Online casino games have improved a lot over the years. New slots are completely different from their older counterparts – the classic fruit machines. One of the differences is the use of random number generator, which assures absolute fairness in the game’s payouts. You’ve probably heard of this mysterious program before, working ‘behind the reels' as you’re spinning them. But do you know what it really is? Here’s all the truth behind the random number generator (RNG).
Actually, there is no single random number generator that is behind all and every slot game. It’s just the type of an algorithm that generates random numbers, i.e. game outcomes. In fact, developers and casinos use different RNGs, all producing more or less the same result (number generation, that is). On top of that, it’s not just slots that use RNG. Other casino games also use it, be it table games like blackjack or roulette, poker or scratch cards. As long as there are no live dealers involved, RNG is bound to be running the show. Let’s take a deeper look into the random number generator and how it works. Don’t worry, we’ll keep the maths out of this!
How RNG Works In Online Casino Games
The random number generator is a program that generates numbers thanks to a complex algorithm. This algorithm creates numbers that can be as high as a few billion. Depending on the game, this number is then filtered through a couple of mathematical operations such as division or subtraction. The result represents a certain in-game symbol, be it a symbol on the reels or a card in video poker.
As soon as that happens, a new number is generated from one or a few previous numbers. In other words, every number generated becomes a seed number or, simply, a basis for the next one. All this happens in less than a millisecond. So, a random number generator creates thousands of numbers in a blink of an eye — every single second.
RNGs don't just generate numbers when you press the spin button. They work constantly, providing a never-ending flow of random numbers into the game. As you press ‘spin,’ the slot instantly decides what symbols will land according to the numbers that were generated for each position that very moment. The spinning animation is only an effect, so it doesn’t matter whether you watch it spin or play on turbo mode.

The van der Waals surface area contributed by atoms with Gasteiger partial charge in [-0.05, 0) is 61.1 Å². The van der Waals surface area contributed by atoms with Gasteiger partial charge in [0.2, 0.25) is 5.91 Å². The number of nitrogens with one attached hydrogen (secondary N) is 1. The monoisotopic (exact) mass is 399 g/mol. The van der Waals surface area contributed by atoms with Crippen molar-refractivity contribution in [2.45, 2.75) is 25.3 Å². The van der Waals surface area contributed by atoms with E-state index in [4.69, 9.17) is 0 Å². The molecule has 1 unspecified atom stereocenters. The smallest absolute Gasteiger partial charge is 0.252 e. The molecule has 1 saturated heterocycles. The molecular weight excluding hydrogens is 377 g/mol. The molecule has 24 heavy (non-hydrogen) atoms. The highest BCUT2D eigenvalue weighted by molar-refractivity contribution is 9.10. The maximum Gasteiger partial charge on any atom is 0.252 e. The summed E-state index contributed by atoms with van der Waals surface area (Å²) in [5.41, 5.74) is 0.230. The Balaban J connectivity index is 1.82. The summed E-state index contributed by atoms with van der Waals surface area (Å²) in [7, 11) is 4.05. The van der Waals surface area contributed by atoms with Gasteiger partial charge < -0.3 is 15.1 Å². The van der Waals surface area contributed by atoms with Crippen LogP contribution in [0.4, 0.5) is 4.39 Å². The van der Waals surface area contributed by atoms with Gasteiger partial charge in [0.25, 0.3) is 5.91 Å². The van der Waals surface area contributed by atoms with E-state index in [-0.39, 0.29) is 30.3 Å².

Since lots of numbers are created every second, high paying combinations occur often as well. The problem is that there are much more non-paying combinations in-between. So, even if there’s a number sequence that represents a jackpot coming up every minute, stopping the flow at the right time is more difficult than it sounds.
Random Number Generator Isn’t Really Random
As already said, each RNG’s generation comes from seed numbers (previously generated numbers). Therefore, it’s not really random and is theoretically predictable. In practice, however, it’s going too fast to even venture a guess. Besides, the speed that this program creates numbers varies as well, so you can’t really calculate the outcome at any given moment.
On the other hand, it’s all based on maths and the way numbers add up or subtract isn't random. The same numbers in the same operation always yield the same result. In this sense, the program we’re talking about is actually a pseudo-random number generator. There’s no need to be concerned, though. Despite the theory, it’s 0.00001% possible to use random number generators to one’s own benefit. That or even less, we'd say, unless you're Einstein in disguise?
Are Video Slots That Use RNG Really Fair And Safe?
It would take a determined specialist to rig an RNG. So, if your favourite slot uses RNG (and it does), you can be sure that that games you're playing are indeed fair and safe. Well, unless it was rigged by the people that developed it in the first place or casino operators had them modified to increase the game’s house edge.
However, trusted developers and casinos don’t offer games that are unfair. All the software is tested multiple times by various third-party auditors. If a game was rigged, it wouldn’t come through to the users at online casinos.
The best thing you can do to protect yourself from unfair software is to avoid suspicious, or rogue, casinos. Stay away from those that have no licences from the UK Gambling Commission or other regulatory bodies. Also, don’t play games that seem to never pay out or return substantially less than you’d like. There are so many games on offer, so playing the ones that don’t bring you joy is simply not worth it.